I have a confession to make. Every time I look at my bank statement, I feel cheated.
Remember being taught about compound interest and savings as a child? Put some money in the bank, earn interest, and the money grows. Well, that stopped happening around the time of the 2008 Great Recession when interest rates fell to zero. Instead of the money growing, you started earning less than 1%, perhaps only a few pennies each month.
Here’s the good news. Interest rates are finally moving higher.
The bad news? Your bank thinks you don’t know that, so they’re still likely paying close to zero interest.
Some caveats: it can make sense for investors to keep cash in their investment accounts, even at lower yields, as a buffer for trading frictions or fees. And, of course, keeping a balance in the bank is advisable for an emergency fund and covering everyday expenses.
But there are other ways to earn a higher yield on your cash.
Here is one of the banks’ favorite ways to earn more yield on their cash: investing in Treasury Bills.
A Treasury Bill is an interest-bearing instrument guaranteed by the US government. They come in increments of $100 and are issued at a discount through the US Treasury at TreasuryDirect.gov, or they can be purchased on the open market through a brokerage firm like Fidelity, Schwab, E*Trade, or Vanguard. They range in maturity (timeframe) from only a few weeks up to 1 year.
Here’s how it works: say you purchase a Treasury Bill with a $1,000 face value, also known as the par value, with a 1-year maturity. It is issued at a discount depending on market interest rates. The difference between the discount and the par value is the interest you earn. Let’s say you put in $970, and one year later the Bill “matures” at $1,000, so you earned about 3% in interest.
Currently Treasury Bills, or T-Bills, are yielding about 3% for a 1-year maturity, or slightly less than 3% for under a year.
Unlike a bank account, T-Bills trade on the open market, so if you need to sell the T-Bill before maturity, the value could be higher or lower than what you originally paid. But if you hold it until maturity, the par or face value is guaranteed by the United States and is generally free from state income tax. T-Bills are still subject to federal tax.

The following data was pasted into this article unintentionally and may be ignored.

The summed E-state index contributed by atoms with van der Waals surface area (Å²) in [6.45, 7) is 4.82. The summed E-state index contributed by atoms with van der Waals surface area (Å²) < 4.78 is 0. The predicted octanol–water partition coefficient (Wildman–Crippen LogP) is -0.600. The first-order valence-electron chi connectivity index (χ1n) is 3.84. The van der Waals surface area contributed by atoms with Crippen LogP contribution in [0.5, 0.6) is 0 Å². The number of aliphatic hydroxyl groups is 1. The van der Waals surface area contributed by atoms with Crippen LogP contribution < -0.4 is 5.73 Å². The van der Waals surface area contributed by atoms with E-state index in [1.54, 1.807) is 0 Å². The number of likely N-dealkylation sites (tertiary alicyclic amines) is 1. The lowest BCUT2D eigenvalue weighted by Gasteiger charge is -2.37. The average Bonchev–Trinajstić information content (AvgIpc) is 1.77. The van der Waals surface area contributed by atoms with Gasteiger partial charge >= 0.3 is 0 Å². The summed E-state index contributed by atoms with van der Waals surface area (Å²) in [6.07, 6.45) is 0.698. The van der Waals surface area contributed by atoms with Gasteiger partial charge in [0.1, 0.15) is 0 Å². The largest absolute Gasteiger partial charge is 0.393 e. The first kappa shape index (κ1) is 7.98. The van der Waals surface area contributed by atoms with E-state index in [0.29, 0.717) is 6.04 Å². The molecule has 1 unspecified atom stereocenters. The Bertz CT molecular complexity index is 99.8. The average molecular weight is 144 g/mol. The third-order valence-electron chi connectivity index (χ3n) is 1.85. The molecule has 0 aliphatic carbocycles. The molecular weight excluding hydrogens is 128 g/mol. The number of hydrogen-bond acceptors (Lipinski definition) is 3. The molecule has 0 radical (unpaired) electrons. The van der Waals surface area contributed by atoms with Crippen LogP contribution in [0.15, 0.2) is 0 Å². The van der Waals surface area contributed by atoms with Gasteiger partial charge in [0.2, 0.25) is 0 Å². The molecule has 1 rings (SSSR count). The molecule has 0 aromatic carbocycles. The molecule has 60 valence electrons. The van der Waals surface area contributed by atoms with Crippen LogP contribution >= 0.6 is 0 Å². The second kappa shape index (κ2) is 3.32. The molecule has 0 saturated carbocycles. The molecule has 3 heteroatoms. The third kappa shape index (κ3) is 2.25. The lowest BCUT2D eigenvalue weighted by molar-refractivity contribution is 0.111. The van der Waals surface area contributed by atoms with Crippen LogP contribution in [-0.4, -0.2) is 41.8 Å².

High Yield Savings Accounts
Many banks have started offering high yield savings accounts to customers who are willing to jump through a few hoops. They operate much like a regular savings account, but are usually only offered online rather than in a bank branch.
Here are a few examples of high yield savings accounts and their interest rates (as of August 2022):
Marcus by Goldman Sachs: 1.7%
Ally Bank: 1.6%
Capital One: 1.5%
Different banks may impose fees or restrictions on how often you can withdraw cash, but this is generally a good way to earn more interest on idle cash.
Money Market Funds
Money market funds are a type of mutual fund that invest in short term bonds and debt instruments with low credit risk. While they aren’t completely immune to risk, they are typically priced at $1 in the absence of extreme market conditions. That means stability for your principal and usually a higher yield than a bank account.
Money market funds can be purchased through a brokerage account, and every brokerage firm offers different funds with varying fees. The higher those expenses, the less they will generally pay in interest for the same level of risk.
For example, the Vanguard Federal Money Market Fund (Symbol: VMFXX) is yielding slightly over 2% as of the date of this article and has an expense ratio of 0.11%.
Some money market funds are designed to pay interest tax-free at the federal level by investing in municipal bonds and other tax-free securities. That can be helpful if you are in a high tax bracket.
Short Term Bond Funds
Short Term Bond Funds carry slightly more risk and are not immune to losses, but they may pay a higher interest rate for those willing to take some risk.
For example, the Schwab Short-Term Bond Index Fund (Symbol: SYSBX) has a 30-day SEC yield of 3.27% as of 8/12/22. However, it’s actually fallen in value by over 3% this year, after including the interest paid, because interest rates have soared and impacted bond prices. If interest rates remain stable, the fund should earn a return similar to its yield. However, if interest rates fluctuate up or down, the fund’s returns will vary due to price appreciation or depreciation.
Rising interest rates generally hurt bond returns in the short run, but help in the long run as bonds begin to pay more interest.
Series I Bonds
For investors concerned with inflation eroding their principal, Treasury Series I Bonds can be a good complement to their portfolio. The downside is that purchases are generally limited to $10,000 per person, per year, and they must be purchased through TreasuryDirect.gov rather than through a brokerage account.
The initial yield is attractive right now based on high inflation rates (9.62% for bonds purchased between May and October 2022), but the interest rate will likely fall in the future if inflation falls. Interest is tax-deferred until the bonds are redeemed, and there is a 3-month interest penalty if the bonds are cashed in the first 5 years. They cannot be redeemed for at least a year after purchase. Interest is generally free from state income tax but still subject to federal income tax.
There are now more and more options for investors who want to earn a higher interest rate on their cash. Even more options include Certificates of Deposit (CDs), switching to a different bank or credit union, or investing in higher risk assets like stocks and bonds.
But especially for investors with excess cash sitting idly, it’s worth shopping around.